Tag Archives: stress

Anxiety and Sleep Deprivation: The Not-So-Strange Bedfellows

Is your anxiety keeping you up at night? Sleep Researcher Agnes Green offers insight and tips on how to get a better night’s sleep. continue reading »

5 Ways Exercise Helps Relieve Stress and Anxiety

The warm weather can encourage all of us to step outdoors a little more. Writer Cindy Rollins shares with us that exercise isn’t just good for the body – it’s good for the mind too.
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Helpful Holiday Tips from the ARC

Holiday gatherings can be challenging for those with social anxiety, consider some of these tips to help make the event less anxiety provoking. continue reading »

For My Friend-Who Asked

Sometimes we all need a reminder to keep on our path. Mary shares a beautiful poem she wrote for a close friend who needed such a reminder. It might be worth a share to someone you know. continue reading »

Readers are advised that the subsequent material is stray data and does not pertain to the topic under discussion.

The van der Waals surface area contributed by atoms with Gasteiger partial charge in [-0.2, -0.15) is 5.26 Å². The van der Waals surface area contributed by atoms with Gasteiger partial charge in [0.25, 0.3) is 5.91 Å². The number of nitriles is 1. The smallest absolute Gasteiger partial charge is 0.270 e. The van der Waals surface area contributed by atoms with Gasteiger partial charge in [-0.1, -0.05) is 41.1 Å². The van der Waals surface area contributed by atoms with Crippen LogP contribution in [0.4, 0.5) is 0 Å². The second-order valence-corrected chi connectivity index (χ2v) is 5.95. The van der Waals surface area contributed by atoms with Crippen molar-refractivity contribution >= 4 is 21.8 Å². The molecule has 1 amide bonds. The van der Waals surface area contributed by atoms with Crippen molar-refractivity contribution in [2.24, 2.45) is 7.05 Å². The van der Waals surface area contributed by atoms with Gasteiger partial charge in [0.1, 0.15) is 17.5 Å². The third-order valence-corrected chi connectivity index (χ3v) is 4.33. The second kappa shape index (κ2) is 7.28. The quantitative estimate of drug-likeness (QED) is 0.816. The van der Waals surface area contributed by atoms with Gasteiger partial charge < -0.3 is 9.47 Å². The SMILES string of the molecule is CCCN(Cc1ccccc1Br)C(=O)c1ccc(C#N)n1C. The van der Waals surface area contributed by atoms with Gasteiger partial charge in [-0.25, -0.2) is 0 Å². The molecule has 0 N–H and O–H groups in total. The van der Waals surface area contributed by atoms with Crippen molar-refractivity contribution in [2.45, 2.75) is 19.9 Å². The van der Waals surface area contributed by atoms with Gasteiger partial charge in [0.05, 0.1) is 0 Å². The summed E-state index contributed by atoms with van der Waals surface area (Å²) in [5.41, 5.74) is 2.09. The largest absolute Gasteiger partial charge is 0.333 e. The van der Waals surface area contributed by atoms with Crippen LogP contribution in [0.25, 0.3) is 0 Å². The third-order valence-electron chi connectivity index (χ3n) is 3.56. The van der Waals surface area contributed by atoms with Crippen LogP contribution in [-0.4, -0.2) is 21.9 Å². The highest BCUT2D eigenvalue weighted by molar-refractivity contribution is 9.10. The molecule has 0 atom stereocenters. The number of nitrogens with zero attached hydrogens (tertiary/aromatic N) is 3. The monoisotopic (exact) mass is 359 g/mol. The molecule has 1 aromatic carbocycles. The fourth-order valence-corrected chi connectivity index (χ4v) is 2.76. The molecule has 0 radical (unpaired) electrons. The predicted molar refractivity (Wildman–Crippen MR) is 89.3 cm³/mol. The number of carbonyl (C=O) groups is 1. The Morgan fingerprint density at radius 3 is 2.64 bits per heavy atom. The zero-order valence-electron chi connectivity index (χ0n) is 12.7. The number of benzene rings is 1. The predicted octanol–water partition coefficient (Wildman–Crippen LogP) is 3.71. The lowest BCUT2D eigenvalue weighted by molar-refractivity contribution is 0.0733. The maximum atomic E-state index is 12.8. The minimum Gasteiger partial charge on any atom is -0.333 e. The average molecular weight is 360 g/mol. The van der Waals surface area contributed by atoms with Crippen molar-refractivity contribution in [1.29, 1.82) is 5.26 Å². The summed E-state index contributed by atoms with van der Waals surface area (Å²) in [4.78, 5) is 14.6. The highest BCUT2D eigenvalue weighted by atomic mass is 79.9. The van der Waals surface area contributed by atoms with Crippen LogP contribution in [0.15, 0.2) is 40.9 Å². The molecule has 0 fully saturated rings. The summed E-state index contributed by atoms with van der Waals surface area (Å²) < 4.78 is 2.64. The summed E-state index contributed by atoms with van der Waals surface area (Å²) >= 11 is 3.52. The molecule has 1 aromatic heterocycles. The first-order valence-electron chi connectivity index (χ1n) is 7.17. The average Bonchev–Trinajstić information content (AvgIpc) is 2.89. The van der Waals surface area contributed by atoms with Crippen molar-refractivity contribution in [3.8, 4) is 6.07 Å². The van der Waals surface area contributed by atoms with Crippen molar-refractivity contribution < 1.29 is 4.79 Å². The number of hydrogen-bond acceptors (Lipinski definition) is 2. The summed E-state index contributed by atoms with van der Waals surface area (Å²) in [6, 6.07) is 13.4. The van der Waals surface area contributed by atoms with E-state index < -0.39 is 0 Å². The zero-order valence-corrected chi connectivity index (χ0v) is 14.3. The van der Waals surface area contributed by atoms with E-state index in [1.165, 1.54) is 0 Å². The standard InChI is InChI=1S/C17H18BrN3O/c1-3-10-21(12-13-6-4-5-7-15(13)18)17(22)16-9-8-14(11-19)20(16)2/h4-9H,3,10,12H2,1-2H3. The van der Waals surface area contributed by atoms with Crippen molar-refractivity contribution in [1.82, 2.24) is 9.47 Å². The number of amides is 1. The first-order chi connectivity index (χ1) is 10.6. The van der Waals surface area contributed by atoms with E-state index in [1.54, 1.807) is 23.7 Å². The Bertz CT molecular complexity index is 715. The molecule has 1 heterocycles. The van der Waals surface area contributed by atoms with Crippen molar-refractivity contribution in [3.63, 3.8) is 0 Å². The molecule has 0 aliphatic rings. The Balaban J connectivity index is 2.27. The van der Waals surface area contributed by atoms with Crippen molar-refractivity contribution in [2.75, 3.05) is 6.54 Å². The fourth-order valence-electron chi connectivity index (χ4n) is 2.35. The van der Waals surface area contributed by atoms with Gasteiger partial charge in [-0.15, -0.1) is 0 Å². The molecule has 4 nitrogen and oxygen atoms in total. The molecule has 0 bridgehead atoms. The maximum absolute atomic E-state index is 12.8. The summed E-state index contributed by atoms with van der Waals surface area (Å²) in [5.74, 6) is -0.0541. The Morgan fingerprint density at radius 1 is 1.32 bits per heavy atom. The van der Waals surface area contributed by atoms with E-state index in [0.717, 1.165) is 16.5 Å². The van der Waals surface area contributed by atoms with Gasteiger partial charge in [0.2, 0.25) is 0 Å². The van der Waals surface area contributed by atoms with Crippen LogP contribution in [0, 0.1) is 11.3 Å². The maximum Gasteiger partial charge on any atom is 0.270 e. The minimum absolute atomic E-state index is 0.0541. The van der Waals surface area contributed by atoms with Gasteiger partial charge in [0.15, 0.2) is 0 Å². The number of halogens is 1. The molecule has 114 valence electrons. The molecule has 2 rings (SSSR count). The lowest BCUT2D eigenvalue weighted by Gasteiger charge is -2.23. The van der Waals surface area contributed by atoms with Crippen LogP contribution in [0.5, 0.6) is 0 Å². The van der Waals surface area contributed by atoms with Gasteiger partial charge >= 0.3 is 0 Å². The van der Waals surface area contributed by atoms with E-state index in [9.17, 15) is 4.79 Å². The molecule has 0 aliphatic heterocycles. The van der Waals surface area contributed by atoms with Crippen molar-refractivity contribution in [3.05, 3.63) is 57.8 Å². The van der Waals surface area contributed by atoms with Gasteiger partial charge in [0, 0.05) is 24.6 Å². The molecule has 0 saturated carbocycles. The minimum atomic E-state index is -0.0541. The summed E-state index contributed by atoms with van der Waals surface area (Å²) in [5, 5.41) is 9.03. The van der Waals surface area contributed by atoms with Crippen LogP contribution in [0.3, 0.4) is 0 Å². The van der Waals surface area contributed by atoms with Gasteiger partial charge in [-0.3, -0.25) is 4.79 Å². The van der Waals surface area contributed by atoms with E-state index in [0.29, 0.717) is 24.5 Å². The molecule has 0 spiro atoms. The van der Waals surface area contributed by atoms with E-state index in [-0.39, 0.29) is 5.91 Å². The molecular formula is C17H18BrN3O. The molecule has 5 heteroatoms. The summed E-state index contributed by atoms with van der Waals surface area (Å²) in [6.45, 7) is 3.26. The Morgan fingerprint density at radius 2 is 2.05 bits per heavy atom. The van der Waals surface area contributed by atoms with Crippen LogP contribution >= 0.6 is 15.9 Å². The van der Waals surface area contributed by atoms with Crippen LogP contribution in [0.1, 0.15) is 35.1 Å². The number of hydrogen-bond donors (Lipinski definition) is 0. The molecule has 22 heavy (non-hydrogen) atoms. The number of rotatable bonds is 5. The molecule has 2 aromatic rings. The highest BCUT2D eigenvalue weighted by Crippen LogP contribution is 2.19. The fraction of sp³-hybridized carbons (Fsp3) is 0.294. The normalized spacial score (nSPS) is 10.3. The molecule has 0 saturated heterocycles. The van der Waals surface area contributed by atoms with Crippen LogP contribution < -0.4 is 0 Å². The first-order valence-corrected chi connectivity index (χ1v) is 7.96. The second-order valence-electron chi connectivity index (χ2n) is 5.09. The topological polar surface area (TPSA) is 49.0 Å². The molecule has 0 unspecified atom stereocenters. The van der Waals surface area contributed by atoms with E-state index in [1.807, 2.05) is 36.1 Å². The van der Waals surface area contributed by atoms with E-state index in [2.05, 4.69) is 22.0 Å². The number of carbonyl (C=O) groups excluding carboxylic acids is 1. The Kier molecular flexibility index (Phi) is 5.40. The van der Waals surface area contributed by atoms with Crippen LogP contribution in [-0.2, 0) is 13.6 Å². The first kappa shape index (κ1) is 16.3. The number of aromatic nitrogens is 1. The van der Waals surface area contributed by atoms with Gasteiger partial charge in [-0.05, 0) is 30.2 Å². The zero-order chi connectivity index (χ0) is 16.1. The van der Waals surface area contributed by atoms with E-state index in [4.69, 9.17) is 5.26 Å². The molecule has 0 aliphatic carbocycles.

Instructor Shares Benefits of Zentangle

Zentangle Instructor Cindy Bowles will be hosting a special Zentangle workshop at the ARC on February 28. “If you can write the letters of the alphabet you CAN tangle. There are no expectations, no mistakes and no pressure to draw something realistic.” Call the Center at 616-356-1614 to register. continue reading »

En(Joy)ing the Holidays

“When the holidays are here, there can be great potential for joy, but also, great potential for stress,” shares Lauren Helm with The Center for Stress and Anxiety Management. In her recent article, En(Joy)ing the Holidays, Lauren offers seven self-care taking reminders to help you through the holiday season. continue reading »

Is Yoga for Me?

“What happens in the body when constant anxiety is felt? If the body isn’t exercised, tension in the muscles builds, breathing can become constricted and the mind has no rest from the whirling thoughts and feelings that feed the anxiety.” continue reading »

Self-Coaching vs. Mental Illness

By paying attention to the labels we assign ourselves and the language we use, we can challenge the emotional stressors that drive our anxious and depressed habits. Dr. Joe shares, “The difference between the right word and the almost right word is like the difference between lightning and the lightning bug.” continue reading »